TORONTO — It’s starting to look like Joonas Korpisalo might be the only thing that can save us from 2020.
The stoic Finn has certainly had a significant hand in getting the Columbus Blue Jackets to where they are in these bubble-bound playoffs, tied 1-1 with the Tampa Bay Lightning and seemingly getting stronger with each test of mental fortitude.
This is the stuff that legends are made of.
Korpisalo, at age 26 and with more than 180 professional games on his resume, has timed the hottest run of his NHL career with the first six career starts he’s ever made in the Stanley Cup Playoffs.
“It’s just awesome to have him in net,” teammate Oliver Bjorkstrand said after Thursday’s 3-1 victory over the Lightning.
As committed and stout as Columbus plays defensively, they’ve needed some help. Korpisalo turned aside 36 shots in Game 2 against Tampa, bringing his total to 154 in the last three outings alone.
And no, that’s not a typo.
His recent body of work includes a shutout to eliminate the Toronto Maple Leafs — one of two he posted in that qualifying series — and a record-setting 85-save masterpiece during Tuesday’s quintuple overtime loss to Tampa.
“You just try to go save by save. Not thinking too much and just grinding through it,” Korpisalo said by way of explanation for how he kept his concentration into the eighth period.
Losing in that manner could easily break the spirit of some players and teams, especially when Tampa surged ahead on a Nikita Kucherov goal less than six minutes into Game 2. But Korpisalo didn’t let another puck get past him, giving teammate Pierre-Luc Dubois time to find his legs and the chance to set up Ryan Murray and Bjorkstrand for big goals, before Alexander Wennberg iced it with a glorious individual effort in the third period.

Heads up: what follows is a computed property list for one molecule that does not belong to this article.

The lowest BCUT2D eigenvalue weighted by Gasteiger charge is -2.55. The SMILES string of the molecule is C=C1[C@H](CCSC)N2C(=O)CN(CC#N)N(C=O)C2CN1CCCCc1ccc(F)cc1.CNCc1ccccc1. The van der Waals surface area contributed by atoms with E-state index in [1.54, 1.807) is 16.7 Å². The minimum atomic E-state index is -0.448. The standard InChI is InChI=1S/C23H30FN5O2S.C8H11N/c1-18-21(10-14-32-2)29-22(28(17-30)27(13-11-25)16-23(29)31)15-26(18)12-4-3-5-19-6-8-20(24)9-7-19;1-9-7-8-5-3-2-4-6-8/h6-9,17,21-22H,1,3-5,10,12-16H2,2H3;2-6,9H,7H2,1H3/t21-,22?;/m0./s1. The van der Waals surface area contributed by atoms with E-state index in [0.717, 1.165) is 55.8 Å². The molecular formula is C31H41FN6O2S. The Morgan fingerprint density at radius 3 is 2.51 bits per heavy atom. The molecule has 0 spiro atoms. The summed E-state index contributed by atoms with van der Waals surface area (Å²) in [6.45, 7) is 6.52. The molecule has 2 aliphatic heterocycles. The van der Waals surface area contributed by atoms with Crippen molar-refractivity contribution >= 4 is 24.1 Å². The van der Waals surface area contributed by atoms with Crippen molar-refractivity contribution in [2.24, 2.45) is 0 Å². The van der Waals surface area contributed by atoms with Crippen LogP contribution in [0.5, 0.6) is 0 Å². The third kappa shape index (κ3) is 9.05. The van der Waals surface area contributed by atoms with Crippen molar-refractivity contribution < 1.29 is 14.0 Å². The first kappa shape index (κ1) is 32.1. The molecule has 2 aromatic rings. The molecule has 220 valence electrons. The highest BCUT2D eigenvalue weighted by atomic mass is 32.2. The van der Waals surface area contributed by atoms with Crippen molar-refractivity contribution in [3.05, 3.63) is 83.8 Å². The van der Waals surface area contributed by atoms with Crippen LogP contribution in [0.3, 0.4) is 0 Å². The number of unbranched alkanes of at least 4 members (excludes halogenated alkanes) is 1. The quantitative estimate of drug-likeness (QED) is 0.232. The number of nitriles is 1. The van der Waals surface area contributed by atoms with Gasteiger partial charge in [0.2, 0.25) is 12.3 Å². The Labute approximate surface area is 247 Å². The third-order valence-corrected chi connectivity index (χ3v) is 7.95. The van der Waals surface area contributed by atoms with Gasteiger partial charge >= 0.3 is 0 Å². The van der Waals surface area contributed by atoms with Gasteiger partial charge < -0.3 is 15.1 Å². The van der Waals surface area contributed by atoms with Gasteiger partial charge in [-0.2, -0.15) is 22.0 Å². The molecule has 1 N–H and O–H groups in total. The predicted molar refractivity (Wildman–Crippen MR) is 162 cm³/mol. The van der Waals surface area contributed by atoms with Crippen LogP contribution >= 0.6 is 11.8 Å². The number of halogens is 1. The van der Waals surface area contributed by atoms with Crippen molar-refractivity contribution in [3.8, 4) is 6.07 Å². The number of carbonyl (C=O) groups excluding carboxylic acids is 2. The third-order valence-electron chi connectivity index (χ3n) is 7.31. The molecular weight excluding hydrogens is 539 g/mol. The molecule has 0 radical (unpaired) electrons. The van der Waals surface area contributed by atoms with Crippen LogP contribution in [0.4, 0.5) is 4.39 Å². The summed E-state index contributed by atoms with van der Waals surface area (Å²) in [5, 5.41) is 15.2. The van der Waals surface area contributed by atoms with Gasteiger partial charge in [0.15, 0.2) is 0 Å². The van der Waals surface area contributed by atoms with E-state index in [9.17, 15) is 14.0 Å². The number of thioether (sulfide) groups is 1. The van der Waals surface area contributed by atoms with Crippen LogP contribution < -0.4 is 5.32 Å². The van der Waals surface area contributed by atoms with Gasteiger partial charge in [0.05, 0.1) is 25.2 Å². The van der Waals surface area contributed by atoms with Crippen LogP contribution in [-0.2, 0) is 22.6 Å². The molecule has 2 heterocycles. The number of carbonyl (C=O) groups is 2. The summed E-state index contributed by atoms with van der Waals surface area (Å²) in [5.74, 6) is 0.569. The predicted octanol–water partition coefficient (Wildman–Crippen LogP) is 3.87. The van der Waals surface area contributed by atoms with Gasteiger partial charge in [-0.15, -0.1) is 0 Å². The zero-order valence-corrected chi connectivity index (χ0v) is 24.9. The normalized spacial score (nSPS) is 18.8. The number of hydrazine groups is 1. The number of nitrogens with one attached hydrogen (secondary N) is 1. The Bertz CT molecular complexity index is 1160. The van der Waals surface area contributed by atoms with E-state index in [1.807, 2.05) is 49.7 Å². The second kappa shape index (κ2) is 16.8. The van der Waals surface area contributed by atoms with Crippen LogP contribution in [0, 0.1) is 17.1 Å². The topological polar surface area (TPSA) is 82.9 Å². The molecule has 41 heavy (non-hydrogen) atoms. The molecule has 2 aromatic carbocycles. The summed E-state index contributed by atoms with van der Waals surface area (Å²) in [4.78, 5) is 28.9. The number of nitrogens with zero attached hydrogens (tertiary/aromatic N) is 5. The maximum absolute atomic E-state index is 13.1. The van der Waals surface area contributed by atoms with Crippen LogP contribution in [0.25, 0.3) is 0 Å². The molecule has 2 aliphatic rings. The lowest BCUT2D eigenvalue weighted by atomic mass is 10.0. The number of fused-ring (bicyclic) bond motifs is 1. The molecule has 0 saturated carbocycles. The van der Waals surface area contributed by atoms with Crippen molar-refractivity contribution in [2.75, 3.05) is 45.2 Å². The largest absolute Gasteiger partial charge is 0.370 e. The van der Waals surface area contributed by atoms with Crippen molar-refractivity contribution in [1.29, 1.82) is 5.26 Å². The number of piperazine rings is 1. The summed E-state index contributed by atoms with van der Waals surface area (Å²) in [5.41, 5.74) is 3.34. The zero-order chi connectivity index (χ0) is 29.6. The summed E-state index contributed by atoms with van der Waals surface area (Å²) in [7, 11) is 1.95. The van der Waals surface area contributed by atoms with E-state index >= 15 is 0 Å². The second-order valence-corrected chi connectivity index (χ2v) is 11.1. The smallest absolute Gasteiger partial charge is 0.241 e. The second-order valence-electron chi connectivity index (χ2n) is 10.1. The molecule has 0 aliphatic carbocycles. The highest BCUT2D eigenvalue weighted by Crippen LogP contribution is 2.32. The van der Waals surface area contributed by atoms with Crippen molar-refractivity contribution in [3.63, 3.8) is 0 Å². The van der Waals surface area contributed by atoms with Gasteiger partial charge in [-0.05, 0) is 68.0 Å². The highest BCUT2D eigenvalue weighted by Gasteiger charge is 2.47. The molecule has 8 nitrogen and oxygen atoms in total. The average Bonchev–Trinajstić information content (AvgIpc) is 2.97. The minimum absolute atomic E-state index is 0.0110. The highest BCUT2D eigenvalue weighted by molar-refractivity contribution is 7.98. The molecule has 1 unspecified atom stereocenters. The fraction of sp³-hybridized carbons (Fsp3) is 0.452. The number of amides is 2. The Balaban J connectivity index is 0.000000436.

Korpisalo has a .962 save percentage to show for these playoffs so far and it would be unreasonable to expect him to continue allowing fewer than two goals per game with this much work.
But sustainability is a concern for another day.
The Blue Jackets rank 22nd of 24 teams with an expected goals percentage of 40.51 at even strength during this return-to-play and yet they’ve managed to outscore opponents 13-7 in that game state.
No wonder the Leafs have already gone through end-of-season media availabilities and the Lightning are having to answer questions about why this series won’t end up being a repeat of last year.
Korpisalo backed up Sergei Bobrovsky during the sweep of Tampa in April 2019 and got the nod from John Tortorella to start this post-season largely out of loyalty. The Blue Jackets coach wanted to reward the work he put in during four seasons as the backup and ended up going to Elvis Merzlikins for a game and a half in the Toronto series, only to see Merzlikins get injured.
Now he needs Korpisalo. The Blue Jackets have recently flown Veini Vehvilainen to Toronto in order to have him enter the NHL bubble, observe quarantine and give them a third goaltending option behind Matiss Kivlenieks
But they only have six games of NHL experience between them.
Fortunately, Korpisalo has been more than up to the task for a Jackets team that has already played 28 periods of hockey in its seven playoff games.
“We all know in the dressing room that he’s one of the best goalies in the NHL and he’s feeling really good right now,” said Dubois. “Every time we make a little mistake he’s there to stop the puck and give us confidence to try plays and that’s all you can ask from a goalie.
“He’s been, since Game 1, since he started, he’s been amazing for us.”
Do you need further proof?
With Thursday’s performance, Korpisalo became the first goalie in NHL history with 121 saves through two games of a playoff series, surpassing Curtis Joseph’s 118 for St. Louis against Toronto in 1993.